Illusion, the third set, is a series of three opal cocktail rings, all of which are impressive in design and size. Dark, black and white opals are surrounded by a sea of pavéed rainbow precious stones, highlighting the reflective lights in each stone, playing with the meaning of the word itself: seeing things differently than they really are.
The Chromatic rings and brooch are where we are first introduced to the revolutionary reflective colour coating created by Saint-Gobain and Boucheron. Made by dipping ceramic into the thinnest layer of molten pulverised metal, this material is inexplicably futuristic in appearance yet nostalgic in sentiment. The longer you stare at it’s shifting hues, hundreds of fantastical images come to mind. A continuation of Boucheron’s infamous Fleurs Eternelles design, Claire challenges the realism of the floral petals on pansy flowers, creating pieces with a kaleidoscopic feel, contrary to the monochromatic colouring of the flower itself.
Faisceaux, defined as “an ensemble of luminous rays shining from the same source, but in different trajectories”, is where Claire introduces Boucheron’s Savoir Faire of rock crystal, with a graphic twist. A pavé diamond cuff and a Jack de Boucheron-shaped brooch is encapsulated with a generous layer of rock crystal, which, once coated with the rainbow metal mixture, creates constant bursts of iridescent colours one associates with the Northern lights, or a mother of pearl shell. Strongly graphic in appearance, this is an incredibly nostalgic set.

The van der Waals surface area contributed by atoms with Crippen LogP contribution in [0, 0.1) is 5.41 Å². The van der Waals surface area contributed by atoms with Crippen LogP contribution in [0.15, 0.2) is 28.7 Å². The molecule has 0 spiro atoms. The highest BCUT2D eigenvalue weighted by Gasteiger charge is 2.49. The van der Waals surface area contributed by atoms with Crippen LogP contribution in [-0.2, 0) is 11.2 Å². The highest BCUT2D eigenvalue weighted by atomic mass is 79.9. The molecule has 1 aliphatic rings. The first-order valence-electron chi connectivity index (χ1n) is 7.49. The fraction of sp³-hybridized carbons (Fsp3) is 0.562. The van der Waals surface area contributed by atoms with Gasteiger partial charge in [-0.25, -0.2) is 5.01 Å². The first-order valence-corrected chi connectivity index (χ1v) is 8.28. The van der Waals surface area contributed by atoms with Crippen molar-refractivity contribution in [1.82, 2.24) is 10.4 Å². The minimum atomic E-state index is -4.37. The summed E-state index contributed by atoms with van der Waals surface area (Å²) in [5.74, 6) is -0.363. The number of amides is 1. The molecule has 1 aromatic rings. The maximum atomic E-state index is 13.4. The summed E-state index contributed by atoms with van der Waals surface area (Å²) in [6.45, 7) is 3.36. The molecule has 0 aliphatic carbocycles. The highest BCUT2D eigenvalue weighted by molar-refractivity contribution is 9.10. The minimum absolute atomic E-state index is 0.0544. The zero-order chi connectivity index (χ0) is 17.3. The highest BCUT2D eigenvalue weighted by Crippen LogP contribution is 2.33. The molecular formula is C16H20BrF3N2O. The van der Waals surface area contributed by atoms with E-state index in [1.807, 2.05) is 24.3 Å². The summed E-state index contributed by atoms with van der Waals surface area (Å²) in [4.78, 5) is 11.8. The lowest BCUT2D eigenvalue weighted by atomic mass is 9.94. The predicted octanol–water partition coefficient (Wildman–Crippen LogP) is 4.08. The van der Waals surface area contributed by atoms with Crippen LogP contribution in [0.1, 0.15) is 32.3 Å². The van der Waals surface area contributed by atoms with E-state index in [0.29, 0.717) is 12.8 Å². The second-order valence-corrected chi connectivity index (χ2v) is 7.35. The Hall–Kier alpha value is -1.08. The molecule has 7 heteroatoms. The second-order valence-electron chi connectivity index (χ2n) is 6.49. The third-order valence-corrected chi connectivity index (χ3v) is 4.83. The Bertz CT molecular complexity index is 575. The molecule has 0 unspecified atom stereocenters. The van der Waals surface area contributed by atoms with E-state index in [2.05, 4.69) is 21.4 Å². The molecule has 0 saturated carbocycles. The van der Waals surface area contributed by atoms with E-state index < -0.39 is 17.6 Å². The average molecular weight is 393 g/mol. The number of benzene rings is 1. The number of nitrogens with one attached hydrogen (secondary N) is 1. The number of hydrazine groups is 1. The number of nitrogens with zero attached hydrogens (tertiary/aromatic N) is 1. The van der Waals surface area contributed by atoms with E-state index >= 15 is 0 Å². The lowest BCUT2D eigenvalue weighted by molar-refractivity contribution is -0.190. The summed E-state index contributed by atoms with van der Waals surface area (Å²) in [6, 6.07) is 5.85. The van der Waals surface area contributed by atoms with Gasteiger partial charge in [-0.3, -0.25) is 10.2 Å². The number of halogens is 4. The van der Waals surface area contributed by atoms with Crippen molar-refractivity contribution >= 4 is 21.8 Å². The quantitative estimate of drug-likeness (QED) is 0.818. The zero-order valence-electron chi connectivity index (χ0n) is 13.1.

The Halo is the most colour fluid suite of this collection. A series of sleek rock crystal and diamond cuffs, rings and an open-back necklace, the uniformity of their shape allows the chromatic coating to spread smoothly across each piece. The emotive memory that inspired this look is the soft and comforting vibrations of a weightless soap bubble floating carefree through space.
Next, celebrating the iconic pear-cut motif of the Serpent Bohème collection, the Laser suite uses pigmented ceramics to enhance the colourful shades on each jewellery piece. Here, the usual high jewellery practice of “the gem dictates the design” is tossed aside, as Claire had to find a stone that would best suit the reflective quality of her innovative coating. Her choice? A series of lagoon-nuanced aquamarines which adorn the links of a necklace, earrings and solitaire ring.
The Prism chapter, in contrast to the Halo range, is pixelated and more sharp in shape and colour. Light refractions inspired the design process behind the bracelet, earrings and ring. Multiple rows of rock crystal and diamonds form a pallet of angular rainbow colours, creating seemingly baguette-like shapes along each piece.
Last, but most certainly not least, comes the pièce de resistance of this entire collection: the Holographique necklace. To build this architectural and modern design, sheets of crystal blades were layered together to play with shadow and shape. The end result is a voluminous necklace with a shifting pattern that imitates that of sunshine hitting a stained glass window. A central Ceylon yellow sapphire focuses the colouring. Extravagant and awe-inspiring, this piece is a celebration of light.